PCB manufacturers are increasingly concentrating more on designing smaller printed circuit boards. Moko Technology isn’t left out; we integrate fewer through-hole components while incorporating more surface mount technology (SMT). For large plated through-holes, we are assigning less space on the board. Instead of plated through-holes, we are increasingly using SMT components. All our PCBs are designed to use vias.
A via refers to a plated-through hole found in PCBs used to track a trace from the surface layer of the board to the interior and other layers. PCB vias can be plated to form electrical connections, and they can be drilled mechanically.
Although vias are essential in multi-layered PCB boards, it is challenging to design and produce them. They build paths for the thermal current and electrical flow between the different layers of the board. Essentially, vias are channels that differ in type and magnitude.
Types of PCB via
There are 5 PCB via types. They are;
1. Blind via – A blind via is a laser that transits from only one layer to the next.
2. Buried via – This type of a via is between internal layers and is required when sequential or multi-lamination projects exist.
3. Through via – A through via links the two outer layers by drilling from top to bottom.
4. Micro-via – Micro-via is drilled using a laser rather than mechanically drilling, allowing less than 0.006 inches.
5. Via-in-pad – This via is positioned inside the surface mount component’s pad.
Blind Via vs. Buried Via
The buried and blind are used to link different layers of a PCB. The buried via offers inner layer interconnection as the board is entirely hidden from the PCB’s outer surroundings. At the same time, blind vias provide an external layer interconnection with one or many internal PCB layers. These two vias are beneficial in HDI PCB because their ideal density is deprived by increasing the board’s size or increasing the PCB board’s layers.
Micro-vias can be drilled using lasers as their diameter is smaller than through-hole vias diameter. As it is hard to plate copper inside micro-vias, they only have a depth of fewer than two layers. Hence, when the diameter of a Via is small, the throwing capacity of the coating bath becomes higher, thereby creating an electroless copper coating.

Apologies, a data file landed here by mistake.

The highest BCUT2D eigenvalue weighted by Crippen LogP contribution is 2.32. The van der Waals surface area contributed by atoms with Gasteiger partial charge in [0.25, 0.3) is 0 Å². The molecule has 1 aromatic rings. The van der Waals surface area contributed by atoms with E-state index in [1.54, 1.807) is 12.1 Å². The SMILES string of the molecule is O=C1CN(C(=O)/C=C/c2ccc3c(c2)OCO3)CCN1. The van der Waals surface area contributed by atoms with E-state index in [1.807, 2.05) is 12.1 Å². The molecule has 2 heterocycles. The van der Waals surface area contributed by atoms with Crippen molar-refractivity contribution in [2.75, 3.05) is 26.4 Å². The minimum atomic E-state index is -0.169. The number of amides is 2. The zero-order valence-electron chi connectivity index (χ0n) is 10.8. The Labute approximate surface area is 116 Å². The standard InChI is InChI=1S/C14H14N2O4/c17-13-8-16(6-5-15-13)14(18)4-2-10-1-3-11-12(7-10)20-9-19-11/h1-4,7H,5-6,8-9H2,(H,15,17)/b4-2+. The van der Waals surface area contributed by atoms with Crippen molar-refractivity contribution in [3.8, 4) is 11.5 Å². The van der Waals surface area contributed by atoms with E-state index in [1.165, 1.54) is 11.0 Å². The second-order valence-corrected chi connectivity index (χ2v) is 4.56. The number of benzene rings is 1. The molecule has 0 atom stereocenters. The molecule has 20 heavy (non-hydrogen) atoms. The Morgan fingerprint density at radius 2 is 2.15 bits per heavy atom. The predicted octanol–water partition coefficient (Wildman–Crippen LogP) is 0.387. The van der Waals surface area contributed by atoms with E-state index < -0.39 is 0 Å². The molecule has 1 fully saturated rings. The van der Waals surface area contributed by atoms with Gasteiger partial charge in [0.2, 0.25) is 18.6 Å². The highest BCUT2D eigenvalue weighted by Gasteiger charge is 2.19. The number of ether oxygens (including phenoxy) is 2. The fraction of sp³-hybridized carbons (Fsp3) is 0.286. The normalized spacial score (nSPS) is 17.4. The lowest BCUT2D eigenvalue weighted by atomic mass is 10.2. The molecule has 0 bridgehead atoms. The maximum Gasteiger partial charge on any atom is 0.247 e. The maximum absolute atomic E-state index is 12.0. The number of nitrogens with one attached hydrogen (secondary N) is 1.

According to their locus in the board layers, micro-vias are categorized into either stacked skip or staggered.
• Stacked vias – They can be created by stacking them above each other in different layers.
• Staggered vias – These vias can be scattered in several layers, although they are costly.
• Skip vias can be passed through a layer, making sure that the layer has no electrical contact. Hence, a skipped layer cannot form an electrical link with a via.
The Via-in-pad method was invented because of the high signal speed and the thickness and density of PCB components. Standard via structures and VIPPO can make the routing capability and integrity features of a signal.
The signal trace of standard vias is traced from the pad to the via by manufacturers to avoid solder coat leakage into the vias. A via in via-in-pad is placed in the external mount component’s pad.
This is done by first filling the via using non-conductive epoxy depending on the requirements of the PCB manufacturer. Then, the via is, and the coat is caped to retrieve land space. Due to this, the signal path expands, thus eliminating the effect of opportunistic inductance and capacitance.
More importantly, the via-in-pad reduces the size of the PCB board and hosts the size of a small ground. This method is most suited for components of a BGA footprint. It is essential to implement the back-drilling process using a via-in-pad when aiming to achieve great results. The signal echoes found in the remaining parts of a via are removed by back-drilling.
Components of a PCB via
a) Barrel- It is a conductive pipe used for filling the infiltrated hole.
b) Pad- It connects all ends of the barrel to its traces.
c) Antipad- This is a clearance hole used to separate the non-connective layer and the barrel.